BIROn - Birkbeck Institutional Research Online

    Synthetic biology approaches to biological containment: pre-emptively tackling potential risks

    Torres, L. and Kruger, A. and Csibra, E. and Gianni, E. and Pinheiro, Vitor B. (2016) Synthetic biology approaches to biological containment: pre-emptively tackling potential risks. Essays in Biochemistry 60 (4), pp. 393-410. ISSN 1744-1358.

    [img]
    Preview
    Text
    2016_Pinheiro_Containment.full.pdf - Published Version of Record
    Available under License Creative Commons Attribution.

    Download (588kB) | Preview

    Abstract

    Biocontainment comprises any strategy applied to ensure that harmful organisms are confined to controlled laboratory conditions and not allowed to escape into the environment. Genetically engineered microorganisms (GEMs), regardless of the nature of the modification and how it was established, have potential human or ecological impact if accidentally leaked or voluntarily released into a natural setting. Although all evidence to date is that GEMs are unable to compete in the environment, the power of synthetic biology to rewrite life requires a pre-emptive strategy to tackle possible unknown risks. Physical containment barriers have proven effective but a number of strategies have been developed to further strengthen biocontainment. Research on complex genetic circuits, lethal genes, alternative nucleic acids, genome recoding and synthetic auxotrophies aim to design more effective routes towards biocontainment. Here, we describe recent advances in synthetic biology that contribute to the ongoing efforts to develop new and improved genetic, semantic, metabolic and mechanistic plans for the containment of GEMs.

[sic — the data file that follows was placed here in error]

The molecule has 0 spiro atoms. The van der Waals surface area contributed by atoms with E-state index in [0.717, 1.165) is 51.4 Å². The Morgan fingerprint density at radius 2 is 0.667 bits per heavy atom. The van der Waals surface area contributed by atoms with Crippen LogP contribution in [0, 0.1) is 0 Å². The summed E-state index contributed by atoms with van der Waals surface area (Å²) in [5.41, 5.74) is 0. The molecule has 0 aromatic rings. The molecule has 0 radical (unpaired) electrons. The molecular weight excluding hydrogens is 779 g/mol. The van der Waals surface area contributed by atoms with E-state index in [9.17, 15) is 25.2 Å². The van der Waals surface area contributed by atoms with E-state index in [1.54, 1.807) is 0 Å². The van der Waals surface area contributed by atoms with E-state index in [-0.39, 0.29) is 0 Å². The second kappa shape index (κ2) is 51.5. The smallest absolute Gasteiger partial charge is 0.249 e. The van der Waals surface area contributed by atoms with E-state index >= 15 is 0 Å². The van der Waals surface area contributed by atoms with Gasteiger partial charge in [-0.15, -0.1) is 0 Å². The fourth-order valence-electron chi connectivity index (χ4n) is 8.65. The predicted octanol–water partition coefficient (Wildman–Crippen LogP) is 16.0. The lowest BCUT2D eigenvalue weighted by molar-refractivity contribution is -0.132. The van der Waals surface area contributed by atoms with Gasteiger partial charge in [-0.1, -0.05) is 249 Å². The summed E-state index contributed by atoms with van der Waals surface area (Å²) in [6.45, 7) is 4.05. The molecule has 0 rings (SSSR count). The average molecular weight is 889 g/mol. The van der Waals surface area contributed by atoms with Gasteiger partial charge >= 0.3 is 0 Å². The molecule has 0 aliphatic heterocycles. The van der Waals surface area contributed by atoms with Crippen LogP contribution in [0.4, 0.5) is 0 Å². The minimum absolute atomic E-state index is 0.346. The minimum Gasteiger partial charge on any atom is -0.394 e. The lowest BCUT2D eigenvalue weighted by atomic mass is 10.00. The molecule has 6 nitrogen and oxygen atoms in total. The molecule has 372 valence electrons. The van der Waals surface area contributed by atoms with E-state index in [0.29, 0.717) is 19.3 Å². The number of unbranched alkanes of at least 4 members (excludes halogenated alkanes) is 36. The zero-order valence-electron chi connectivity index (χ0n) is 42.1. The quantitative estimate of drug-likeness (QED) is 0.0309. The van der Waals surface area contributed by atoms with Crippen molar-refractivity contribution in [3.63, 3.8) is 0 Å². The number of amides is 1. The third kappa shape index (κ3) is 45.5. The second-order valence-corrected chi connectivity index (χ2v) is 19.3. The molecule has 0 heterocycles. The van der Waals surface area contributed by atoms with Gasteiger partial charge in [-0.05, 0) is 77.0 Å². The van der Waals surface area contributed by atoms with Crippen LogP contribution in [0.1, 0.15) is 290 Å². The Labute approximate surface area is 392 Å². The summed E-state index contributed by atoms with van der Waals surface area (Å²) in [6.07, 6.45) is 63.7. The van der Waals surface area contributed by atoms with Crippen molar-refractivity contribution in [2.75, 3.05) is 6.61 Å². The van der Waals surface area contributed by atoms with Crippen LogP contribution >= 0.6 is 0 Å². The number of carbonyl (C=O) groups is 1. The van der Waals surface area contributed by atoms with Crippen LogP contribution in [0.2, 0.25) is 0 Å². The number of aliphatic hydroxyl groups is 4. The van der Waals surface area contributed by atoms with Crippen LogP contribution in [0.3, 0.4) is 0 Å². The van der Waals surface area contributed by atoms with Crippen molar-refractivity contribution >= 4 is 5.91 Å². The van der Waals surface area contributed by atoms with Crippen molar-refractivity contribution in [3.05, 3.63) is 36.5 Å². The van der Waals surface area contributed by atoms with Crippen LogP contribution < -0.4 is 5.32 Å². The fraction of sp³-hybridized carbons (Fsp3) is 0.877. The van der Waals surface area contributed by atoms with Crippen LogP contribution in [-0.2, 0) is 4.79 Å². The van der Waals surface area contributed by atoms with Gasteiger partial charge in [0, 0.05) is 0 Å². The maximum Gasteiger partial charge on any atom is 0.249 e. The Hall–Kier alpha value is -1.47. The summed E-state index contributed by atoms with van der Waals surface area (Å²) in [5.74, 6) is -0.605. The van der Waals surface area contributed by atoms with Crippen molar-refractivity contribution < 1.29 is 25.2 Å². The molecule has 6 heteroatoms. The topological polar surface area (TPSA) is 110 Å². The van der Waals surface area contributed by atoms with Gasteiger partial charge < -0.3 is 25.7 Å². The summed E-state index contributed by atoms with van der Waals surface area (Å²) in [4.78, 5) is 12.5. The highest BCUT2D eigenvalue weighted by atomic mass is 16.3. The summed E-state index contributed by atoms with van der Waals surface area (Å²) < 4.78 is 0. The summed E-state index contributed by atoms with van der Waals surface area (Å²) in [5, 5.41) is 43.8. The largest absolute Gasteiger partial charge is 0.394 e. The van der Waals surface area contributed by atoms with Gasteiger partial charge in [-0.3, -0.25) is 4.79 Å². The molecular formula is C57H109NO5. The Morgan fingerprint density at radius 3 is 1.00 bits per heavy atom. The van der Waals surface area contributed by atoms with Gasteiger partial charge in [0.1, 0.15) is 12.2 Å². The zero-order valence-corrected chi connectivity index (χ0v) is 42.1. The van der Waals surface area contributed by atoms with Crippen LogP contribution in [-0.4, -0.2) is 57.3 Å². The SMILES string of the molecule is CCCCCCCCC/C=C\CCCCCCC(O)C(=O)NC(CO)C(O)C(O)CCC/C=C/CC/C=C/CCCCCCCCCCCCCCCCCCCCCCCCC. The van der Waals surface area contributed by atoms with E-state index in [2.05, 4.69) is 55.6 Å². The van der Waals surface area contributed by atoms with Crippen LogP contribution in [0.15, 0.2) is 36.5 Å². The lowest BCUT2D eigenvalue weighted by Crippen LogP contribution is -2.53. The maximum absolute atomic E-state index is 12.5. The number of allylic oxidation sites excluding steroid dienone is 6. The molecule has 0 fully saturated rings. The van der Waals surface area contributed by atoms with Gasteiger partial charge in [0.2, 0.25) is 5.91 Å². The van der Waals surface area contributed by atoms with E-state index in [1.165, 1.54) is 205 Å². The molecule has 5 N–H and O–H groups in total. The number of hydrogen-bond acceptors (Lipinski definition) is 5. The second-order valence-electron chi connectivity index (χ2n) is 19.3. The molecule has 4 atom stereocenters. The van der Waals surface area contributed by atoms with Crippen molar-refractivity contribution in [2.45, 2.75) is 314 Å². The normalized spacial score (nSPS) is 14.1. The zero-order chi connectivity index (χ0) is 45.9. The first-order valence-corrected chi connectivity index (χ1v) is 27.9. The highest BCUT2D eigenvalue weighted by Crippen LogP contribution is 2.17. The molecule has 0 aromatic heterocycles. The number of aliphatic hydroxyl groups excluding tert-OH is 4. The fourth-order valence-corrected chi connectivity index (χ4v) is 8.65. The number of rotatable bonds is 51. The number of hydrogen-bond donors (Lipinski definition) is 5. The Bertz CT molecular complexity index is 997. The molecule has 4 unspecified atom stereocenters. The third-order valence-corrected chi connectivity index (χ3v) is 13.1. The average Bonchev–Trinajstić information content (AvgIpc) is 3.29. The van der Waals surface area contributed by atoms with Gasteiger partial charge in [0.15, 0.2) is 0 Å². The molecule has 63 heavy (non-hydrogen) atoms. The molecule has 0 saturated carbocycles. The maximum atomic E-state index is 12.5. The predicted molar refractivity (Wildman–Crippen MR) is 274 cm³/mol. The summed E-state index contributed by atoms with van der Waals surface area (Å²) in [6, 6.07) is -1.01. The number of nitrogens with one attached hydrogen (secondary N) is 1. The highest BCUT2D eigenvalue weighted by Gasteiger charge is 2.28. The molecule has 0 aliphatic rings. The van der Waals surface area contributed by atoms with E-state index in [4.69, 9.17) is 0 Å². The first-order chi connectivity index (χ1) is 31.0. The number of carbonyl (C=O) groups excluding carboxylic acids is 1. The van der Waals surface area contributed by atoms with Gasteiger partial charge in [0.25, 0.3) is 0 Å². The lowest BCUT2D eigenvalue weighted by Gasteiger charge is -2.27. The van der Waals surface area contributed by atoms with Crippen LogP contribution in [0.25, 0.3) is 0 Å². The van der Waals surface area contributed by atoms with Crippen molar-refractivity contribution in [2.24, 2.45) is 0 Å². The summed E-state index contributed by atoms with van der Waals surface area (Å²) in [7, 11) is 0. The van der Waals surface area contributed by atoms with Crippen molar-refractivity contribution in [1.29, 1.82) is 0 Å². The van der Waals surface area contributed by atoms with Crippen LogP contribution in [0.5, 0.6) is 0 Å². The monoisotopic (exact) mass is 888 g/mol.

Metadata

    Item Type: Article
    School: Birkbeck Schools and Departments > School of Science > Biological Sciences
    Research Centre: Structural Molecular Biology, Institute of (ISMB)
    Depositing User: Dr Vitor Pinheiro
    Date Deposited: 02 Dec 2016 11:07
    Last Modified: 28 Jul 2019 16:04
    URI: http://eprints.bbk.ac.uk/id/eprint/17560

    Statistics

    Downloads
    Activity Overview
    124Downloads
    89Hits

    Additional statistics are available via IRStats2.

    Archive Staff Only (login required)

    Edit/View Item Edit/View Item